Particle diffraction can be described by an ensemble of particle paths determined through a Fourier analysis of a
scattering lattice where the momentum exchange probabilities are defined at the location of scattering, not the point of
detection. This description is compatible with optical wave theories and quantum particle models and provides deeper
insights to the nature of quantum uncertainty. In this paper the Rayleigh-Sommerfeld and Fresnel-Kirchoff theories are
analyzed for diffraction by a narrow slit and a straight edge to demonstrate the dependence of particle scattering on the
distance of virtual particle exchange. The quantized momentum exchange is defined by the Heisenberg uncertainty
principle and is consistent with the formalism of QED. This exchange of momentum manifests the "diffraction force"
that appears to be a universal construct as it applies to neutral and charged particles. This analysis indicates virtual
particles might form an exchange channel that bridges the space of momentum exchange.
The wavelength has been a common denominator to the various wave-like and particle-like models of the
photon - this wavelength being inversely proportional to the momentum and energy ascribed to the photon. The Lorentz
transformation has been utilized with both wave-like and particle-like descriptions to generate the relativistic Doppler
Effect and the associated transformation of the wavelength. The relativistic transformation of those models is
reexamined here, noting the common feature that wavelength transforms as a specific time-length projected along the
trajectory of the photon. While in the wave-model this length can be associated with the periodicity of the wave, in the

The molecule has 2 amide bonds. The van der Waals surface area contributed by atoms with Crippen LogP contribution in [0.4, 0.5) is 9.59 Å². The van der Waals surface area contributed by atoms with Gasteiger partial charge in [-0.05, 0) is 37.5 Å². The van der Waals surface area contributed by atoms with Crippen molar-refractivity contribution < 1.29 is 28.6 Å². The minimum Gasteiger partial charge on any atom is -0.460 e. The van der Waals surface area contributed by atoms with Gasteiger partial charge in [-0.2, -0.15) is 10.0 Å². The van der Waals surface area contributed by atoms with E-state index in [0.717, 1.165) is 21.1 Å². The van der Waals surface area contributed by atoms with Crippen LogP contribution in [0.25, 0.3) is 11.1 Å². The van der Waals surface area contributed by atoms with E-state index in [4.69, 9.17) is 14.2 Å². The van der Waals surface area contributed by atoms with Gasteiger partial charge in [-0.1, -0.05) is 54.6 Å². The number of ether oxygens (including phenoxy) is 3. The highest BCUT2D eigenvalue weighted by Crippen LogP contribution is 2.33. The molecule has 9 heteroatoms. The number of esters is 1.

particle-model this length can be associated with a real, quantized geometric property of the photon. This associated
length can tie the photon to the description of components of other quantum particles modeled variously by strings or
membranes. Whatever description for the structure of light we ultimately converge upon should integrate this real,
geometric property of wavelength. A novel membrane-like model for the photon is discussed that integrates this
geometric time-length and suggests the correlation to mass-energy.
Any discussion of the nature of light must include a reminder that whenever we make the observation of light (photons), we only observe particle-like properties. This paper provides a reiteration that we don't need wave-like properties to scattered photons to describe phenomena such as diffraction or refraction of light. This paper updates the original ideas of Duane, later revived by Lande, which provided a description of light diffraction without making reference to a wave nature. These are updated using terminology more common to quantum electrodynamics which describes the interaction of particles in terms of the exchange of virtual photons. Diffraction is described in terms of an ensemble of distinct, probability weighted paths for the scattered photons. The scattering associated with each path results from the quantized momentum exchange with the scattering lattice attributed to the exchange or reflection of virtual photons. The probability for virtual particle exchange/reflection is dependent upon the allowed momentum states of the lattice determined by a Fourier analysis of the lattice geometry. Any scattered photon will exhibit an apparent wavelength inversely proportional to its momentum. Simplified, particle-like descriptions are developed for Young's double slit diffraction, Fraunhofer diffraction and Fresnel diffraction. This description directly accounts for the quantization of momentum transferred to the scattering lattice and the specific eigenvalues of the lattice based upon the constraints to virtual photon exchange set by the Uncertainty Principle, Δπi = h/ζi.